The vessels in hypoxic conditions vasoconstrict to lower perfusion to those alveoli so that not as much blood can't reach its optimal oxygen state.
What does exercise cause to happen to capillary recruitment?
Exercise induces increased capillary recruitment.
You go on the magic school bus into someone's lung and realize that the bottom of the lung is experiencing 6x the perfusion as the top of the lung. What pathophysiological process is occuring?
No pathophysiological process, this is normal.
Gravity causes more blood to pool in the bottom of the lung than the top, so more vessels open at the bottom. This results in about 6x more perfusion to the bottom of the lung than the top.
What is the general explanation behind V/Q mismatch?
In the lung you may have an increased V/Q ratio in one area (more ventilation than perfusion), whereas in a different part of the lung you may have a decreased V/Q ratio. Overall however, you will usually have normal TOTAL ventilation and perfusion in the lung.
(You will still have gas exhange problems in these scenarios though)
What would the effect of the following abnormalities cause on V/Q ratio?
Blocked blood vessel
A lung that is diseased in one portion and not diseased in another part.
Blocked alvelous=Decreased V/Q ratio
Blocked blood vessel=Increased V/Q ratio.
Diseased Lung=Increased V/Q ratio in the non diseased part of the lung (to maintain the PaO2.)
T or F?
Compared to a normal V/Q ratio, an increased V/Q ratio has a greater impact on arterial O2 than a decreased V/Q ratio.
A higher V/Q ratio actually has a very small impact on arterial oxygen whereas a decreased V/Q ratio has a significant impact on arterial oxygen (lowers it).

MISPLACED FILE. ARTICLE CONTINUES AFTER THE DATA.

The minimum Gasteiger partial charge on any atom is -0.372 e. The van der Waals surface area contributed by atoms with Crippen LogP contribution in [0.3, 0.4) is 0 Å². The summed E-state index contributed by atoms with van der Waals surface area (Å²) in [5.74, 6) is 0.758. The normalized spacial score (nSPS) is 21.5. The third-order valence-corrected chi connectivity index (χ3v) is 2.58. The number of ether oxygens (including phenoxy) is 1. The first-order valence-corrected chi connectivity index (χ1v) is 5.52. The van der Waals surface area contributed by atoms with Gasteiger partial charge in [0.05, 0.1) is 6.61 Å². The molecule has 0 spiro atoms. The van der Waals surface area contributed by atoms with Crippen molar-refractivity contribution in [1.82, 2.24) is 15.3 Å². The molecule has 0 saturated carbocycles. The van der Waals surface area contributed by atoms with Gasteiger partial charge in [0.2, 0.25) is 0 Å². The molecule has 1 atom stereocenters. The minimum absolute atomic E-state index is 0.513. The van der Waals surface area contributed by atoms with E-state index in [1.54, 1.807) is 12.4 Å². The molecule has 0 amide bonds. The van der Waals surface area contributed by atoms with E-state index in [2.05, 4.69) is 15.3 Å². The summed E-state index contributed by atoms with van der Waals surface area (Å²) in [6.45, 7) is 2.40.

As an explanation, think of the oxyhemoglobin saturation curve.
T or F?
V/Q mismatch will lower arterial oxygen content but will have no effect on the PaO2.
V/Q mismatch will lower both arterial oxygen content and PaO2
V/Q mismatch does not effect the CO2 diffusion
CO2 is only effected if total ventilation goes down (in V/Q mismatch, TOTAL ventilation and perfusion are normal).
List some major causes of V/Q mismatch
1) Resistance/Compliance problems
*Mild/moderate and severe disease can lead to V/Q mismatch
OK, so the magic school bus taught as that perfusion is 6 higher at the bottom of the lung compared to the top. What effect does gravity have on ventilation?
Ventilation is 2.5x higher in the bottom than at the top. This also leads to V/Q mismatch due to regional variations.
The V/Q ratio is 2.4 times higher at the top than at the bottom.
In terms of Torr, what effect does V/Q mismatch cause on the difference between PAO2 and PaO2?
5-10 Torr difference.
How does alveolar dead space occur and how does it impact gas exchange?
Alveolar dead space occurs when you have a ventilated alveolus that is not perfused. This can be due to a capillary blockage.
It results in less gas exchange that would be expected in an ideal situation.
How do shunts in the pulmonary system work and how does it effect gas exchange?
Shunts cause blood perfusion where there is no ventilation, typically formed by anastomoses in the pulmonary system.
It results in about 1-2% of Cardiac Output consisting of deoxygenated blood (b/c the deoxygnated blood goes through a shunt and is dumped into the left atrium).
T or F?
A shunt usually results in a raised arterial PCO2?
The body will compensate for the deoxygenated blood in the arteries by increasing ventilation to keep PCO2 where it should be.